You Wear What You Eat: China Can’t Get Enough of Food Collabs

Fashion and food are a match made in creative heaven, with both holding the ability to make a bold lifestyle statement. Much of this is playing out on social media in China specifically, where colorful posts showing culinary endeavors in the kitchen are as popular as unboxing or glow-up posts.

Luxury has long capitalized on our experiential relationship with food to build credibility, create multi-sensory experiences, and appear more relatable. This has been trending more during the era of the COVID-19 pandemic, when consumers have been stuck at home and in-person interactions have been largely replaced with digital-only experiences.

Through the opening of cafés, bars and restaurants, luxury houses have leveraged the foodie momentum in China. More recently, consumer-goods collaborations have continuously started trickling out, as a universally-relatable route to connect to all consumers.

The best example is the Zegl x Heytea collaboration, which dropped on May 30. Based on past performance metrics and the success of other collaborations between the Chinese tea brand and beauty and fashion lines, it is safe to say that even this will generate hype, contributing to the status of both.

Zegl collaborated with Heytea on fruit-themed accessories inspired by the latter’s fruit drinks. Photo: Zegl’s Weibo

Back in 2020, when Heytea partnered with Fenty Beauty, the collaboration practically broke the internet: in just ten days, the Weibo hashtag dedicated to the campaign received over 14 million views and 30,000 comments. Elsewhere, the Heytea collaboration with Adidas Originals for the ZX 7000 sneakers generated over 87k Likes and 530 comments on Instagram.

The Chinese tea label has also partnered with AAPE, Clarins, L’Oréal, Clinique, Pechoin and Marie Dalgar. More recently, it tapped Hiroshi Fujiwara for a collection that sold out in minutes. The campaign’s hashtag raked in 1.28 million views within six days and generated over 6,000 UGC posts on Xiaohongshu. Heytea has built a strong following among younger demographics, especially Gen Z, who are devotees of bubble tea as it photographs well for social media feeds.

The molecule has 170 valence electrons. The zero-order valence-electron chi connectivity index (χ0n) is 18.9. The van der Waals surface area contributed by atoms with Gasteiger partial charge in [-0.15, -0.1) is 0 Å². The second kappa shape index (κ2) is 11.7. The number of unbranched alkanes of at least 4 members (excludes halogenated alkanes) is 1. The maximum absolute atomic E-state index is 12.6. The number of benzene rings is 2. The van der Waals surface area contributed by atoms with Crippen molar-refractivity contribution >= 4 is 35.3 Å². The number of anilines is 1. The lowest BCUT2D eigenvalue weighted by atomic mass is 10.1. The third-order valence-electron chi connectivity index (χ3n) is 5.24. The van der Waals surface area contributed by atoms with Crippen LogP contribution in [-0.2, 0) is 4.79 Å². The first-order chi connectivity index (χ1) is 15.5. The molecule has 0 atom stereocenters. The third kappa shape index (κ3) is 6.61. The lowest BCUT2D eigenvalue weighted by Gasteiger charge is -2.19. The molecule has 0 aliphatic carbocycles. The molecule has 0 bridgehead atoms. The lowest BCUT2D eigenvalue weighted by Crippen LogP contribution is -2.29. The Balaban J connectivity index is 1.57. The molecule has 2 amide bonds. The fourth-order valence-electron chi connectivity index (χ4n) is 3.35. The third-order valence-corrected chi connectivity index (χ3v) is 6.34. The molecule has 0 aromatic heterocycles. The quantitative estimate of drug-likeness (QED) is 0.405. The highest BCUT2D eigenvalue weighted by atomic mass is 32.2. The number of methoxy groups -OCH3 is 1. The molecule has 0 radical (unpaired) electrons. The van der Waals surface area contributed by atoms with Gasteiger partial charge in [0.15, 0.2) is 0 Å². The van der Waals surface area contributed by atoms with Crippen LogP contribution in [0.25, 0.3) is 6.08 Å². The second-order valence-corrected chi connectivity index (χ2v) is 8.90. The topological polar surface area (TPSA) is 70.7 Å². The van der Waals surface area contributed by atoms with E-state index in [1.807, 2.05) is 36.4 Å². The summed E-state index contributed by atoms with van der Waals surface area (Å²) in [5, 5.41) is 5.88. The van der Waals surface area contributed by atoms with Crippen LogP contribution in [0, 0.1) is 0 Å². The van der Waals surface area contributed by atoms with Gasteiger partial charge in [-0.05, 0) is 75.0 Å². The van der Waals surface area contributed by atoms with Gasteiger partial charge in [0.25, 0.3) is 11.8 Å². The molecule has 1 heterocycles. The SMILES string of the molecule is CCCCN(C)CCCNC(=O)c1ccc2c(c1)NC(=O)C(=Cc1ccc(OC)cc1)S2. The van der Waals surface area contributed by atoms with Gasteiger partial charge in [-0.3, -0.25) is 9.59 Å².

A 2021 CLSA survey of consumers showed that 94 percent of respondents aged 20 to 29 bought bubble tea in the last three months. An industry analysis by Persistence Market Research highlighted that the global bubble tea market is forecasted to reach US$ 3.23 billion (21billion RMB) by the end of 2032, growing at a CAGR of 8.3 percent. Therefore fashion and beauty names are leveraging the trend by partnering with major industry players. While Heytea tops the list, another notable tie-up is Olay x Nayuki, released on May 22. In order to receive the gift box, consumers were encouraged to submit a review of one of Olay’s products or “share” Nayuki’s new bubble tea with a dedicated hashtag and tag friends.

Consumers could receive the Olay x Nayuki gift box by interacting with either brands online. Photo: Olay’s Weibo

With that being said, healthier habits appeal to young demographics too, especially as Chinese consumers improved their dietary habits as a result of COVID-19. Thanks to this, sugar-free Genki Forest sparkling water has flourished and consequently, landed a collaboration with leading local sports name Li-Ning on May 31. The co-branded limited edition gift box includes the ultra-light 19th generation running shoes Vitality Forest in a limited color with a bottle pendant. Thus far, the Weibo post announcing the partnership has drawn high engagement in China.

The fact that Li-Ning also recently trademarked “Ning Coffee” suggests that this debut consumer-goods collab might just foreshadow a further bridge between the brand and the beverage industry. Watch this space.

The Genki Forest x Li-Ning collaboration includes running shoes and peach-flavored sparkling water. Photo: Genki Forest’s Weibo

Another recent health-food x fashion drop in China is the Adopt a Cow and FINDING_UNICORN  x @RiCO_RiCO_RiCO collaboration released on May 26. Both released a co-branded limited gift box of “Dream Ranch” that is expected to delight health-conscious consumers.

But it’s not all glowing. The Philip Lim x Panda Express collection released on May 10 didn’t stir much online conversation. The chain that serves American-style Chinese food joined hands with the fashion designer, donating 100 percent of proceeds to local organizations supporting food security during Asian American & Pacific Islander Heritage Month.

The Panda Express x Phillip Lim collection benefits a charity that addresses food insecurity in the AAPI community. Photo: Panda Express

Whether it’s a result of healthy eating or McDonalds and KFC’s domination in the Chinese market, fast-food isn’t winning right now in China as a whole and Panda Express is only America-based currently too.

Rightly or wrongly, culinary aficionados and fashion connoisseurs are seen as refined people who have a cosmopolitan orientation; thus, interacting with these demographic groups and exploring their visual identity may well allow audiences in China to feel like they have the same level of expertise.

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